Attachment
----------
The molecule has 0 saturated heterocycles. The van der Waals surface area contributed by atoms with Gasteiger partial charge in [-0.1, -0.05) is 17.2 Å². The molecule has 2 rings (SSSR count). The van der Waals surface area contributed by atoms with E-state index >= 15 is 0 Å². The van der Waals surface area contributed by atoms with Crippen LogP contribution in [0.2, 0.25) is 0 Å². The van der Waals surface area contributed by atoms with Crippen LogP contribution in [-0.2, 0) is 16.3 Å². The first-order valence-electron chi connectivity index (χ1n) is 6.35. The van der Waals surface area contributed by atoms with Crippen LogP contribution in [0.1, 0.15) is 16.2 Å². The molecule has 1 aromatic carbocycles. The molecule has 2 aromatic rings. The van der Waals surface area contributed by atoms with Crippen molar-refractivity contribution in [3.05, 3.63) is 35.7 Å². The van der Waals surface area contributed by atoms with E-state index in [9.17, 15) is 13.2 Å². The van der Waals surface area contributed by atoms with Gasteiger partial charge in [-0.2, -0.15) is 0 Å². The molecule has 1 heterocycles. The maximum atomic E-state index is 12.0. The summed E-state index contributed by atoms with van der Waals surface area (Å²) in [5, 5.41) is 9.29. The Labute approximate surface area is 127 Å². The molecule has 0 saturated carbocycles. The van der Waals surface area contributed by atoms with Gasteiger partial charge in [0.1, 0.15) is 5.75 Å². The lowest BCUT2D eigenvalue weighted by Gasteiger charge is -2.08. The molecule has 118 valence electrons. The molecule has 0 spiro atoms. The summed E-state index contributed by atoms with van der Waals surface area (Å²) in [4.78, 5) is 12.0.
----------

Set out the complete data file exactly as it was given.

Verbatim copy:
The molecule has 0 saturated heterocycles. The van der Waals surface area contributed by atoms with Gasteiger partial charge in [-0.1, -0.05) is 17.2 Å². The molecule has 2 rings (SSSR count). The van der Waals surface area contributed by atoms with E-state index >= 15 is 0 Å². The van der Waals surface area contributed by atoms with Crippen LogP contribution in [0.2, 0.25) is 0 Å². The van der Waals surface area contributed by atoms with Crippen LogP contribution in [-0.2, 0) is 16.3 Å². The first-order valence-electron chi connectivity index (χ1n) is 6.35. The van der Waals surface area contributed by atoms with Crippen LogP contribution in [0.1, 0.15) is 16.2 Å². The molecule has 1 aromatic carbocycles. The molecule has 2 aromatic rings. The van der Waals surface area contributed by atoms with Crippen molar-refractivity contribution in [3.05, 3.63) is 35.7 Å². The van der Waals surface area contributed by atoms with E-state index in [9.17, 15) is 13.2 Å². The van der Waals surface area contributed by atoms with Gasteiger partial charge in [-0.2, -0.15) is 0 Å². The molecule has 1 heterocycles. The maximum atomic E-state index is 12.0. The summed E-state index contributed by atoms with van der Waals surface area (Å²) in [5, 5.41) is 9.29. The Labute approximate surface area is 127 Å². The molecule has 0 saturated carbocycles. The van der Waals surface area contributed by atoms with Gasteiger partial charge in [0.1, 0.15) is 5.75 Å². The lowest BCUT2D eigenvalue weighted by Gasteiger charge is -2.08. The molecule has 118 valence electrons. The molecule has 0 spiro atoms. The summed E-state index contributed by atoms with van der Waals surface area (Å²) in [4.78, 5) is 12.0.